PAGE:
What about reference books?
Before keeping a reference book on your shelf, answer this question: Does this book contain information I can’t find on the internet? The internet knowledge is so vast and happens to be awesomely efficient in the space-saving department. If your answer is yes, and you know you’ll be referring to the book regularly, then keep it.
My husband and I keep several Stage-of-Life reference books out. Pregnancy/Labor, child-rearing material, wife/homemaking reference books for me. Economic/Investing strategies, small-business owning skills for my husband (this will vary depending on your husband’s job). We also keep some interest-specific reference books out. That would be Writing/Blogging books for me, and self-sufficiency or military history books for my husband.
Don’t keep huge, bulky dictionaries or concordances (that’s what the internet’s for). Don’t keep reference books for things you have no interest in (fishing, sewing, etc, unless you like those things).
Of course, as a Christian, your regular reading material should include the Bible (and any current devotionals/theology books), so keep those handy.
What about the books you want to read?
First, be realistic. How much reading time do you actually have? As a busy mom of littles, I don’t have that much. Maybe, 15 minutes a day if I wake up before the kids do. Because of this, I have to be selective.
I pretty much get my fiction-fix from 2-hour movies nowadays. Sometimes I’ll multi-task to a guilt-free audio book. My to-read list includes more of the practical how-to-be-a-better-wife, mother, or Christian literature. That random book I want to read on Mesopotamian history is not going to trump those anytime soon. So I gave it away. I’ll buy it again when my kids are grown and out of the house.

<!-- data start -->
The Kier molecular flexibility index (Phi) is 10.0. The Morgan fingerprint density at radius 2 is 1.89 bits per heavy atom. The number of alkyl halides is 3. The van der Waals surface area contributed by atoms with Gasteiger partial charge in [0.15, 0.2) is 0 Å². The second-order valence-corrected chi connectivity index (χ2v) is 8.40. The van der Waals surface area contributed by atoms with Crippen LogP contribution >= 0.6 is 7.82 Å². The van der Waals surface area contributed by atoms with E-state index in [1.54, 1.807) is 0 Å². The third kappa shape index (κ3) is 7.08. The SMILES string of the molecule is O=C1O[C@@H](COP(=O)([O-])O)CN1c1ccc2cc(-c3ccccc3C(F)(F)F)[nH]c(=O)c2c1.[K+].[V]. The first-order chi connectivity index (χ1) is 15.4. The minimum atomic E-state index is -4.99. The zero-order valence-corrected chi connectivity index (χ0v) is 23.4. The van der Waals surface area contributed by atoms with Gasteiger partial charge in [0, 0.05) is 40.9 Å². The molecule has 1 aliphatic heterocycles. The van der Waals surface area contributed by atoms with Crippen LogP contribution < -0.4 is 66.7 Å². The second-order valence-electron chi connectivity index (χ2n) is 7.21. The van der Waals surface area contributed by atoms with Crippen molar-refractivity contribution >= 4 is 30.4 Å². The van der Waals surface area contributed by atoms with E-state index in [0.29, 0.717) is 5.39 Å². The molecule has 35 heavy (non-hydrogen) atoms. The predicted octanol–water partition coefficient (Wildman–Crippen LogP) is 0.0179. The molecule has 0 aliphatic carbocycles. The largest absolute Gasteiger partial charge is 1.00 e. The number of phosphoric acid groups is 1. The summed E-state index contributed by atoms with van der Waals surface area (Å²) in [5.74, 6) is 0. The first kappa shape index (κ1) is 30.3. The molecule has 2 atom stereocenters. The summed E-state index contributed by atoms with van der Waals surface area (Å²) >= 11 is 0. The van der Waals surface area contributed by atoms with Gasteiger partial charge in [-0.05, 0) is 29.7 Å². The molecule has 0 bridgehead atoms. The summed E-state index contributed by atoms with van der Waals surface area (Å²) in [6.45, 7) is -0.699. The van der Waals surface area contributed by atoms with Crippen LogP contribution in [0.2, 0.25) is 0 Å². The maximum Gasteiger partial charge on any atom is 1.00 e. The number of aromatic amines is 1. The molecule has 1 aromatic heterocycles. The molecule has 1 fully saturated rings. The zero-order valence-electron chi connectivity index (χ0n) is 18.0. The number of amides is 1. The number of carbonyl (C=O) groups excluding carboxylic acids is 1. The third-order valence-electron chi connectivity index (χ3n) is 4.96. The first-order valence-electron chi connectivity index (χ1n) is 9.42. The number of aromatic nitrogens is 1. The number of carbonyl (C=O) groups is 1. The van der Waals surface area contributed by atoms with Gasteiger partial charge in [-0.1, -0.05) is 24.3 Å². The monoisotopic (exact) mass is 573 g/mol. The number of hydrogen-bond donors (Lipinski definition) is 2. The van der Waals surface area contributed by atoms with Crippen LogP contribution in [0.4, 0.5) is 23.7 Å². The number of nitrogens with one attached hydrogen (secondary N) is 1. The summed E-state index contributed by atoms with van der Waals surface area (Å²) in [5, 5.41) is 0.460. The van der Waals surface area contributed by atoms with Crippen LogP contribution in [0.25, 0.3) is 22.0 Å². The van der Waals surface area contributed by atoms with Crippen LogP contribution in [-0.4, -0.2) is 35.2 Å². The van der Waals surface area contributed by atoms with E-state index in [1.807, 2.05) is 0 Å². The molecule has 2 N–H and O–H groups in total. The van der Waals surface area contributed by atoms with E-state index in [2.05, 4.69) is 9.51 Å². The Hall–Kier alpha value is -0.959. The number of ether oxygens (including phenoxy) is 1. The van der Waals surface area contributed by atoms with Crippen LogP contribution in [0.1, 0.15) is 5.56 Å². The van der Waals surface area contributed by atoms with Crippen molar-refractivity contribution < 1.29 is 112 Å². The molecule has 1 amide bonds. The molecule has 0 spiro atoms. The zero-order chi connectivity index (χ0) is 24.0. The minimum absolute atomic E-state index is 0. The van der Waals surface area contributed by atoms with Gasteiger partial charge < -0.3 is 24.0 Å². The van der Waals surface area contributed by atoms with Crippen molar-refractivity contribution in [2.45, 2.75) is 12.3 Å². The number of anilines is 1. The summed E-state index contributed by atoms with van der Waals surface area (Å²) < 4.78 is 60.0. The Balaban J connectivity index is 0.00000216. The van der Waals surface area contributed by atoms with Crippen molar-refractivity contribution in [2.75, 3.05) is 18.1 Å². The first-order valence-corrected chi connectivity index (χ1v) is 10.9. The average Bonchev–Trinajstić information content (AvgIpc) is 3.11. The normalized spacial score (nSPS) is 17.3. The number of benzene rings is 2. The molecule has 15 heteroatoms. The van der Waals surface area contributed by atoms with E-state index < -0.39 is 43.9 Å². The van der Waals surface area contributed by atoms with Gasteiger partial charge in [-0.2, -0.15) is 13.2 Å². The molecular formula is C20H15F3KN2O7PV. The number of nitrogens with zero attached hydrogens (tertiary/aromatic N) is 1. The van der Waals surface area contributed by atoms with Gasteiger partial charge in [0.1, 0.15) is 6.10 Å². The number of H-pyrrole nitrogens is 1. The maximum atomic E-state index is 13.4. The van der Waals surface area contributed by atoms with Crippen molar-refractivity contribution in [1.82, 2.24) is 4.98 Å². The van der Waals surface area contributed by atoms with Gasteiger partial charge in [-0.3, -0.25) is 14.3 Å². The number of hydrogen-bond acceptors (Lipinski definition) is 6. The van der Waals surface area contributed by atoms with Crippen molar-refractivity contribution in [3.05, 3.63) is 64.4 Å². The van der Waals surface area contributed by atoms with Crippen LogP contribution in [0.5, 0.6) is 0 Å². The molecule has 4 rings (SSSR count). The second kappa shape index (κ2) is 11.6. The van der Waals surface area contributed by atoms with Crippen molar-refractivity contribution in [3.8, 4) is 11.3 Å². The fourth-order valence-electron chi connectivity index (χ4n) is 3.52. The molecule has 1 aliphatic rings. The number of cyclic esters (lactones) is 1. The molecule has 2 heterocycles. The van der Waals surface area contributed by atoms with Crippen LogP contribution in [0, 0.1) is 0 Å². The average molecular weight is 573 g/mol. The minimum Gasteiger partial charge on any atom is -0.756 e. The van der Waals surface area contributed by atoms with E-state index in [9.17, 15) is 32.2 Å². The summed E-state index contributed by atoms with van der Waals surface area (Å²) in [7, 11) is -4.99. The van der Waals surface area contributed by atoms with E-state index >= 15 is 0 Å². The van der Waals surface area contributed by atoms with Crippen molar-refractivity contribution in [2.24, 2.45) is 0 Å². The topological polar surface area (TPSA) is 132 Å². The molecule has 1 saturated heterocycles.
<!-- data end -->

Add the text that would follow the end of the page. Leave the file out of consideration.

Right now, I’ve thinned my Want-to-Read books down to one shelf-full. For the little reading time I have, I know that one shelf will easily last me a year or more.
1) Explore digital, clutter-free mediums, like the Kindle.
Sure, nothing beats the ‘book smell’ or the feel of crisp pages between your fingers, but then it’s hard to beat the digital prices or space-saving awesomeness. I bought a Homemakers Ebook Bundle last year for $35. I got several hundred books (which I would never have been able to fit in my house), all for a great price and zero clutter.
2) Multi-task with an Audio book!
Life is busy. I get it. But another perk of the modern age is the arrival of audio books! Think about getting an Audible.com membership. If you buy the yearly package, it comes to something like $10 per book. Not exactly, Goodwill prices, but then Goodwill doesn’t include someone to read the book to you either. For a year, you can choose two audio books a month out of their vast collection. I love the multi-tasking gift of audio books. It’s a great way to get laundry done and read something at the same time. It also works wonderfully for my husband, who does a lot of driving for his work.
3) If your husband is a book lover, don’t start thinning through his books for him. Trust me, that will get ugly pretty quickly. Explain specifically what you need the space for and try to come to some middle ground. My husband is not the minimalist-at-heart that I am and his books are his babies. Giving them away is like giving away part of his soul. I’ve learned that the hard way.
The best tip I can offer here would be to corral his books in his office or husband-specified part of the house. Perhaps specify a Husband-Only Bookshelf. When that gets full or his office starts overflowing, hopefully he’ll deal with the quantity himself.
I hope that helps! I’d be interested in knowing any book-storing tips on your end!